Colonial Discourse and the Suffering of Indian American Children Book Cover.webp

In this book, we analyze the psycho-social consequences faced by Indian American children after exposure to the school textbook discourse on Hinduism and ancient India. We demonstrate that there is an intimate connection—an almost exact correspondence—between James Mill’s colonial-racist discourse (Mill was the head of the British East India Company) and the current school textbook discourse. This racist discourse, camouflaged under the cover of political correctness, produces the same psychological impacts on Indian American children that racism typically causes: shame, inferiority, embarrassment, identity confusion, assimilation, and a phenomenon akin to racelessness, where children dissociate from the traditions and culture of their ancestors.

This book is the result of four years of rigorous research and academic peer-review, reflecting our ongoing commitment at Hindupedia to challenge the representation of Hindu Dharma within academia.

Gopatha Brāhmaṇa

From Hindupedia, the Hindu Encyclopedia

By Swami Harshananda

Each of the four Vedas has been divided into four sections and the Brāhmaṇa form the second section. They are in prose and generally deal with the practical aspects of Vedic sacrifices.

The Gopatha Brāhmana is the only extant Brāhmaṇa of the Atharvaveda. This work is not as ancient as the other three Vedas. Sage Gopatha composed this work between 2000 B. C. to 1000 B.C. He is one of the sages belonging to the Pippalāda branch in the Atharvaveda, who probably resided in the Madhyadeśa (middle part of India).

The language of this Brāhmaṇa is elegant and not archaic. The definition of words appears a little peculiar but the presentation of ideas are not in a well-knit order. Many words and phrases from the Upaniṣads and ākhyānakas (stories) find a place here. Its style resembles the other Brāhmaṇas.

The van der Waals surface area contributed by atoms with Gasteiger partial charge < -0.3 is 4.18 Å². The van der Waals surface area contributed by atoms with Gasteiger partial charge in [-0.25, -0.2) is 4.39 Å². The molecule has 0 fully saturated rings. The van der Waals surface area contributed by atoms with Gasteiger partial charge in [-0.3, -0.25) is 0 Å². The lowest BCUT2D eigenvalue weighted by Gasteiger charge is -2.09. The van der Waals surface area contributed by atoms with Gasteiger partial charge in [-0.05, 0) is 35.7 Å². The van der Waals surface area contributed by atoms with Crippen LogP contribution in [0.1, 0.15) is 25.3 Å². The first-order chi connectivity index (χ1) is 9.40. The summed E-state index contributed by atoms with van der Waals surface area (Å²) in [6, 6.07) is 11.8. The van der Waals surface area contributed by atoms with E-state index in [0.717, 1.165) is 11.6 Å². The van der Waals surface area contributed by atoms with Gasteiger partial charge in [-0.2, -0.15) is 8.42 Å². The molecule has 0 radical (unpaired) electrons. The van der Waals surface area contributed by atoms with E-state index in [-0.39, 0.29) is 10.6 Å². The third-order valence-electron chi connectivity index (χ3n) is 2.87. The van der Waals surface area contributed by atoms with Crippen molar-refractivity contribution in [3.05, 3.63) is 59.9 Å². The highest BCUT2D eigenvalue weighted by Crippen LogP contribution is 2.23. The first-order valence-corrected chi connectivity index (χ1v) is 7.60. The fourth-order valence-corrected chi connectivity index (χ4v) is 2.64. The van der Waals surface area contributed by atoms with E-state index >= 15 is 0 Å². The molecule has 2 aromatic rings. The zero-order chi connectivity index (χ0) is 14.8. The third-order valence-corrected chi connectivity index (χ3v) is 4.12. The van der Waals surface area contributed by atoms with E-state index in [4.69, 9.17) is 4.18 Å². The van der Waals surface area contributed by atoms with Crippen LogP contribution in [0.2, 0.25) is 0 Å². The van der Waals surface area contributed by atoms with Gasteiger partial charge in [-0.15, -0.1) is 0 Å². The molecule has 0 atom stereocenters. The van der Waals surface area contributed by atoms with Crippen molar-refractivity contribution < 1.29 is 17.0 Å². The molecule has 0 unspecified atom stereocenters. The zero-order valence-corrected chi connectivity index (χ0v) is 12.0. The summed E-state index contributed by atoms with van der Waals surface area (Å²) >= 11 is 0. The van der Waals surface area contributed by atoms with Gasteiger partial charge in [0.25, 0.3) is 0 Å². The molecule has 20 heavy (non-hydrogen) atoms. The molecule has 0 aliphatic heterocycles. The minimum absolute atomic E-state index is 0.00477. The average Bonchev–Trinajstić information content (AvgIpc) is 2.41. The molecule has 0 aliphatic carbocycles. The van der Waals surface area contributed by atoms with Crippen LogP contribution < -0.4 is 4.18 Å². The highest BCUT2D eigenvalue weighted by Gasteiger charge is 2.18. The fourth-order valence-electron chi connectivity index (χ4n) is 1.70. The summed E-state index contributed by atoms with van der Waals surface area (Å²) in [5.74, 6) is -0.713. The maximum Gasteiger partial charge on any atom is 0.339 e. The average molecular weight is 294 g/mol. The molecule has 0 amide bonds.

Generally, the sutra literature of the Vedāṅgas, like the Śrautasutras, follow the Brāhmaṇas but in this work, Brāhmaṇa in its latter part follow the Vaitānasutras (the Śrautasutras of the Atharvaveda).

This Brāhmaṇa has two parts:

  1. The Purva-Gopatha - It has five prapāṭhakas (chapters) and total 135 kaṇḍikās (short sections)
  2. The Uttara-Gopatha - It has six prapāṭhakas and 123 kaṇḍikās

Each kaṇḍikā has five to six long sentences.


  • The text starts with a description of creation from Brahman which alone existed in the beginning. This creation started with water. From water the sages like Bhṛgu, Atharvan and the ten Ātharvaṇa sages evolved. Further the creation proceeded as follows:
    • The Atharvaveda
    • Praṇava (Oṅkāra)
    • The three worlds
    • Agni
    • Vāyu
    • Surya
    • The three Vedas
    • Oceans
    • Varuṇa (the presiding deity of the oceans and the water principle)
    • Sage Āṅgirasa and his descendants
    • Five quarters (the four directions and the sky above)
    • Subsidiary Vedas like Sarpaveda (the science of serpents)
    • Piśācaveda (the science of goblins)
    • Āsuraveda (the science of demons)
    • Purānaveda (mythology)
  • The other topics that appear in this Brāhmaṇa include:
    • Descriptions of Oṅkāra and Gāyatrī
    • Details regarding the rules of brahmacarya, which is usually spread over twelve years, needed for the study of the Vedas
    • Duties of the four main priests in Vedic sacrifices
    • Descriptions of sacrifices like Agnyādhāna, Agnihotra, Darśapurṇa- māsa, Sattra, Āgrayaṇa, Paśubandha, Rājasuya, Vājapeya, Aśvamedha, Sarpamedha
    • Many mantras of the Ṛgveda
    • Imposition of stringent rules (considered to be new in this work) on the Brāhmaṇas like prohibiting them from learning music and dancing
    • The Uttara-Gopatha Brāhmana bans receiving dakṣiṇā in sacrifices


  • The Concise Encyclopedia of Hinduism, Swami Harshananda, Ram Krishna Math, Bangalore